The days were filled with whatever a fifth grader’s days are filled with. In the evening, after wolfing down a few servings of fish sticks, we’d lounge around the "family room." My dad would sit at the card table doing take-home work with his yellow accounting pad; my mother would be somehow eliminating microscopic particles of dirt from the kitchen counters; by baby sister would be flinging wads of Play-Doh at the wall; and, of course, the TV would be on. Monday nights at 9, we watched Peter Gunn.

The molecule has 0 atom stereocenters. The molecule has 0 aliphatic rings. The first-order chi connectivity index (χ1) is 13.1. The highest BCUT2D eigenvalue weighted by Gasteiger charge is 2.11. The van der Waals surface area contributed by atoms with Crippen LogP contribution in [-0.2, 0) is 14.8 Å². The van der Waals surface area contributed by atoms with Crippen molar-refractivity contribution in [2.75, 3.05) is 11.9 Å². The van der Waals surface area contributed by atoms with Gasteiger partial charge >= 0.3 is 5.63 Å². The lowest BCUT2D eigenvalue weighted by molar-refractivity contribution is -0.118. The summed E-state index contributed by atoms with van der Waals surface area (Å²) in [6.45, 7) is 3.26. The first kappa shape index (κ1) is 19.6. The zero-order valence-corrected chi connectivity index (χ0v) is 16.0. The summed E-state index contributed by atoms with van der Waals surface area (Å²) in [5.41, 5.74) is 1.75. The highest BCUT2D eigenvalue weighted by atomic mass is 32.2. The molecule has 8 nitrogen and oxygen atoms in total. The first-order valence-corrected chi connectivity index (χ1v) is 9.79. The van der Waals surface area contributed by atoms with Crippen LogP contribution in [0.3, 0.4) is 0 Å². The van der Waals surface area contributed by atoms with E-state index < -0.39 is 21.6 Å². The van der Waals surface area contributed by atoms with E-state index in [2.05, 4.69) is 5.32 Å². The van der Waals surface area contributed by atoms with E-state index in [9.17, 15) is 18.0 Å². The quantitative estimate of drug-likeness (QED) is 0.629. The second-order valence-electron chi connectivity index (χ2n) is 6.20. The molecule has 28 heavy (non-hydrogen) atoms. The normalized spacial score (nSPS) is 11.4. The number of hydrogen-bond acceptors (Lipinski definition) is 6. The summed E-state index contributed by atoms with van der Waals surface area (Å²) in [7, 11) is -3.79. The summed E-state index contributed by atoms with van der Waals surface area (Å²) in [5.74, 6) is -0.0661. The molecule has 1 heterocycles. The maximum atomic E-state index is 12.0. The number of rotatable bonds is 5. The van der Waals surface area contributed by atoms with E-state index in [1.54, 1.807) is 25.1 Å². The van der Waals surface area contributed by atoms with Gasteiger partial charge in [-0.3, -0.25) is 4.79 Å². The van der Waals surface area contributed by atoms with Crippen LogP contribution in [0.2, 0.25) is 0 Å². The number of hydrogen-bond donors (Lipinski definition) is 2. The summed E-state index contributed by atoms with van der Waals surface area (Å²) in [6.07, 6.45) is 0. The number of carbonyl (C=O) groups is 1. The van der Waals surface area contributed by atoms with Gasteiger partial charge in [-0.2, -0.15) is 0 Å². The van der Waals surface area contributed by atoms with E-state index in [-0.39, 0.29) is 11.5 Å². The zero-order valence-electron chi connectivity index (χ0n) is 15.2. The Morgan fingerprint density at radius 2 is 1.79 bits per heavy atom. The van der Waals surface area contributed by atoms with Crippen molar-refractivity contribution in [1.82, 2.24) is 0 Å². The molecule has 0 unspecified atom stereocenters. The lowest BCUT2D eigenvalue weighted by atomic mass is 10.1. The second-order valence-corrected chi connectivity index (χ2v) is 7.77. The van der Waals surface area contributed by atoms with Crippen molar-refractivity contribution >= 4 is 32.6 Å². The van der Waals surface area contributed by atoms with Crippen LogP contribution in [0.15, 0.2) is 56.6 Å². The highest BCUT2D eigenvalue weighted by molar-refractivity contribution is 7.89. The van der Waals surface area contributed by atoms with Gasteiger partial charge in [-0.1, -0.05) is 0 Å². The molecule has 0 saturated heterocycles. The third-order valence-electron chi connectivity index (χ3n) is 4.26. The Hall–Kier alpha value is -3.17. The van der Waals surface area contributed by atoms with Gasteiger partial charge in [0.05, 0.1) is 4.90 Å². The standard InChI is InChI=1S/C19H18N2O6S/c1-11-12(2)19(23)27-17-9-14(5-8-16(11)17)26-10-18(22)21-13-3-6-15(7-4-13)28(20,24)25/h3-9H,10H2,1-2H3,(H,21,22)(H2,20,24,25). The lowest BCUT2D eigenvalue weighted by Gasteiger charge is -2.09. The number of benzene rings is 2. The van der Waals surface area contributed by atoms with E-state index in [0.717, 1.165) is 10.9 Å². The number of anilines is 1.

Beatsters! My brothers in the subculture of the Early Resigned! Remember it now. You lie if you say you don’t. First, we’re enticed by a suspenseful, highly stylized teaser. And then we thrill to that driving boogie ostinato on bass, doubled in the lowest octaves of the piano and tripled by raunchily picked electric guitar, the same bar repeated throughout, never changing; the drummer is on auto-cook. Brass, voiced close and tight, plays the angular, blues-based theme. On the screen we see the title animation; a pseudo abstract expressionist canvas with cryptic, splattery forms pulsing in the foreground. Even then we may have suspected it was jive, but who cared? The titles, action-painted on top of all this, told us the show was created by Blake Edwards and that the music was by Henry Mancini.